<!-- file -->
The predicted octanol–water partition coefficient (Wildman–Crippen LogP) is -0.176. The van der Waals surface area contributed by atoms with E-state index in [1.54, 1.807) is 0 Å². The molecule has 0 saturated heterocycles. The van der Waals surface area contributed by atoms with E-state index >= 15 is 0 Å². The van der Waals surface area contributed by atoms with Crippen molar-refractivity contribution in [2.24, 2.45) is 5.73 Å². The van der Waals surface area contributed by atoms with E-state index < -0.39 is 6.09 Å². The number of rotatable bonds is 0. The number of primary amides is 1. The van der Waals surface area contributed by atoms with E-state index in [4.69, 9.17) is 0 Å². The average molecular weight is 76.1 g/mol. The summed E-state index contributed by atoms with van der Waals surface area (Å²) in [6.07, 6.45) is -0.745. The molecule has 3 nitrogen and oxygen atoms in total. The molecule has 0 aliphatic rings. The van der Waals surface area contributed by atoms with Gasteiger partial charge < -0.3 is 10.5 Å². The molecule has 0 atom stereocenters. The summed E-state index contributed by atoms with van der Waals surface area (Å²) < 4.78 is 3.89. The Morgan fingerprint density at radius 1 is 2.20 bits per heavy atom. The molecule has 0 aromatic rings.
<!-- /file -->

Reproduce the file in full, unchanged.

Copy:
The predicted octanol–water partition coefficient (Wildman–Crippen LogP) is -0.176. The van der Waals surface area contributed by atoms with E-state index in [1.54, 1.807) is 0 Å². The molecule has 0 saturated heterocycles. The van der Waals surface area contributed by atoms with E-state index >= 15 is 0 Å². The van der Waals surface area contributed by atoms with Crippen molar-refractivity contribution in [2.24, 2.45) is 5.73 Å². The van der Waals surface area contributed by atoms with E-state index < -0.39 is 6.09 Å². The number of rotatable bonds is 0. The number of primary amides is 1. The van der Waals surface area contributed by atoms with E-state index in [4.69, 9.17) is 0 Å². The average molecular weight is 76.1 g/mol. The summed E-state index contributed by atoms with van der Waals surface area (Å²) in [6.07, 6.45) is -0.745. The molecule has 3 nitrogen and oxygen atoms in total. The molecule has 0 aliphatic rings. The van der Waals surface area contributed by atoms with Gasteiger partial charge < -0.3 is 10.5 Å². The molecule has 0 atom stereocenters. The summed E-state index contributed by atoms with van der Waals surface area (Å²) < 4.78 is 3.89. The Morgan fingerprint density at radius 1 is 2.20 bits per heavy atom. The molecule has 0 aromatic rings.